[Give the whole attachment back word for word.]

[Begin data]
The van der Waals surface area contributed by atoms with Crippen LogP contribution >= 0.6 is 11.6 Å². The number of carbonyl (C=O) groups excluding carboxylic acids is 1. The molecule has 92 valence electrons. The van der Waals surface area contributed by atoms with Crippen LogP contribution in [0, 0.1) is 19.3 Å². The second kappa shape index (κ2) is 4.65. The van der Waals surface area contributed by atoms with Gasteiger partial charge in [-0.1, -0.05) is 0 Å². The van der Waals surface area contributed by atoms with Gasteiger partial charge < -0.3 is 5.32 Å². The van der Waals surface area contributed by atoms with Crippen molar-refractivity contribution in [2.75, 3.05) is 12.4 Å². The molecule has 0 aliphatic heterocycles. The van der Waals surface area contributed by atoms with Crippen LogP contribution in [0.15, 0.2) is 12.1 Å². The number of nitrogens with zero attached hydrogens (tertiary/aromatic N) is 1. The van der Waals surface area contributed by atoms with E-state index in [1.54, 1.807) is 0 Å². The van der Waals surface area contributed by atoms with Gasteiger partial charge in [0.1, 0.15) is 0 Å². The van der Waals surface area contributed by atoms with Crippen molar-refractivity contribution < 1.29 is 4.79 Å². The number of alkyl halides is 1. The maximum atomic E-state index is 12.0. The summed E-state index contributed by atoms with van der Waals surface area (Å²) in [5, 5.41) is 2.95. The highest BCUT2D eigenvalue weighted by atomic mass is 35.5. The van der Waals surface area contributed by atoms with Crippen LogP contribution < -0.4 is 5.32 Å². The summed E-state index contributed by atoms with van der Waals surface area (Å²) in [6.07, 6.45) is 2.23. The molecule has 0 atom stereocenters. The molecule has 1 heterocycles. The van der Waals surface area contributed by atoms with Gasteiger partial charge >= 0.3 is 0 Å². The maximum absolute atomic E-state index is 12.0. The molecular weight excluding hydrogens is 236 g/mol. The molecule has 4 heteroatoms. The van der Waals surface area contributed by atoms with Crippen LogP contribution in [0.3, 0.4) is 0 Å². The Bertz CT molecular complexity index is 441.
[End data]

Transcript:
The van der Waals surface area contributed by atoms with Crippen LogP contribution >= 0.6 is 11.6 Å². The number of carbonyl (C=O) groups excluding carboxylic acids is 1. The molecule has 92 valence electrons. The van der Waals surface area contributed by atoms with Crippen LogP contribution in [0, 0.1) is 19.3 Å². The second kappa shape index (κ2) is 4.65. The van der Waals surface area contributed by atoms with Gasteiger partial charge in [-0.1, -0.05) is 0 Å². The van der Waals surface area contributed by atoms with Gasteiger partial charge < -0.3 is 5.32 Å². The van der Waals surface area contributed by atoms with Crippen molar-refractivity contribution in [2.75, 3.05) is 12.4 Å². The molecule has 0 aliphatic heterocycles. The van der Waals surface area contributed by atoms with Crippen LogP contribution in [0.15, 0.2) is 12.1 Å². The number of nitrogens with zero attached hydrogens (tertiary/aromatic N) is 1. The van der Waals surface area contributed by atoms with E-state index in [1.54, 1.807) is 0 Å². The van der Waals surface area contributed by atoms with Gasteiger partial charge in [0.1, 0.15) is 0 Å². The van der Waals surface area contributed by atoms with Crippen molar-refractivity contribution < 1.29 is 4.79 Å². The number of alkyl halides is 1. The maximum atomic E-state index is 12.0. The summed E-state index contributed by atoms with van der Waals surface area (Å²) in [5, 5.41) is 2.95. The highest BCUT2D eigenvalue weighted by atomic mass is 35.5. The van der Waals surface area contributed by atoms with Crippen LogP contribution < -0.4 is 5.32 Å². The summed E-state index contributed by atoms with van der Waals surface area (Å²) in [6.07, 6.45) is 2.23. The molecule has 0 atom stereocenters. The molecule has 1 heterocycles. The van der Waals surface area contributed by atoms with Gasteiger partial charge >= 0.3 is 0 Å². The maximum absolute atomic E-state index is 12.0. The molecular weight excluding hydrogens is 236 g/mol. The molecule has 4 heteroatoms. The van der Waals surface area contributed by atoms with Crippen LogP contribution in [0.3, 0.4) is 0 Å². The Bertz CT molecular complexity index is 441.